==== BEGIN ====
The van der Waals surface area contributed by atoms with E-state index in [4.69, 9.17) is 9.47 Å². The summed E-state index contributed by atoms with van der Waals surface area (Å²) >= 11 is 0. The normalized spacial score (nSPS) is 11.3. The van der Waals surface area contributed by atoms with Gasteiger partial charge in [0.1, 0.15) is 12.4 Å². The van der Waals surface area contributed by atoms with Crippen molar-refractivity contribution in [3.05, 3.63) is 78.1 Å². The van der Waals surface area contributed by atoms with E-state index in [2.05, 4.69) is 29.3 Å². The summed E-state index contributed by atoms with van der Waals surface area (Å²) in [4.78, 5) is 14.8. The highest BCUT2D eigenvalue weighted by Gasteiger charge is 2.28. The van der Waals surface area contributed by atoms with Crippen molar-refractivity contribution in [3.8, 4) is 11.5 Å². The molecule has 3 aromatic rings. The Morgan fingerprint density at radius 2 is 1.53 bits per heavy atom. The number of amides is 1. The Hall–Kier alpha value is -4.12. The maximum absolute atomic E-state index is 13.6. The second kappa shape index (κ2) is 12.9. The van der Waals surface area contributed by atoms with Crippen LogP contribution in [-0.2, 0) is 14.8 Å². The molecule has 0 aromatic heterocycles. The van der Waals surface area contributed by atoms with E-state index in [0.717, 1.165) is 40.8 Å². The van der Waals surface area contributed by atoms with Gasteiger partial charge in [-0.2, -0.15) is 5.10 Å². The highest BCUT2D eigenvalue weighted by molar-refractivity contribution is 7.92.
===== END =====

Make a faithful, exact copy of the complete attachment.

The van der Waals surface area contributed by atoms with E-state index in [4.69, 9.17) is 9.47 Å². The summed E-state index contributed by atoms with van der Waals surface area (Å²) >= 11 is 0. The normalized spacial score (nSPS) is 11.3. The van der Waals surface area contributed by atoms with Gasteiger partial charge in [0.1, 0.15) is 12.4 Å². The van der Waals surface area contributed by atoms with Crippen molar-refractivity contribution in [3.05, 3.63) is 78.1 Å². The van der Waals surface area contributed by atoms with E-state index in [2.05, 4.69) is 29.3 Å². The summed E-state index contributed by atoms with van der Waals surface area (Å²) in [4.78, 5) is 14.8. The highest BCUT2D eigenvalue weighted by Gasteiger charge is 2.28. The van der Waals surface area contributed by atoms with Crippen molar-refractivity contribution in [3.8, 4) is 11.5 Å². The molecule has 3 aromatic rings. The Morgan fingerprint density at radius 2 is 1.53 bits per heavy atom. The number of amides is 1. The Hall–Kier alpha value is -4.12. The maximum absolute atomic E-state index is 13.6. The second kappa shape index (κ2) is 12.9. The van der Waals surface area contributed by atoms with Crippen LogP contribution in [-0.2, 0) is 14.8 Å². The molecule has 0 aromatic heterocycles. The van der Waals surface area contributed by atoms with E-state index in [0.717, 1.165) is 40.8 Å². The van der Waals surface area contributed by atoms with Gasteiger partial charge in [-0.2, -0.15) is 5.10 Å². The highest BCUT2D eigenvalue weighted by molar-refractivity contribution is 7.92.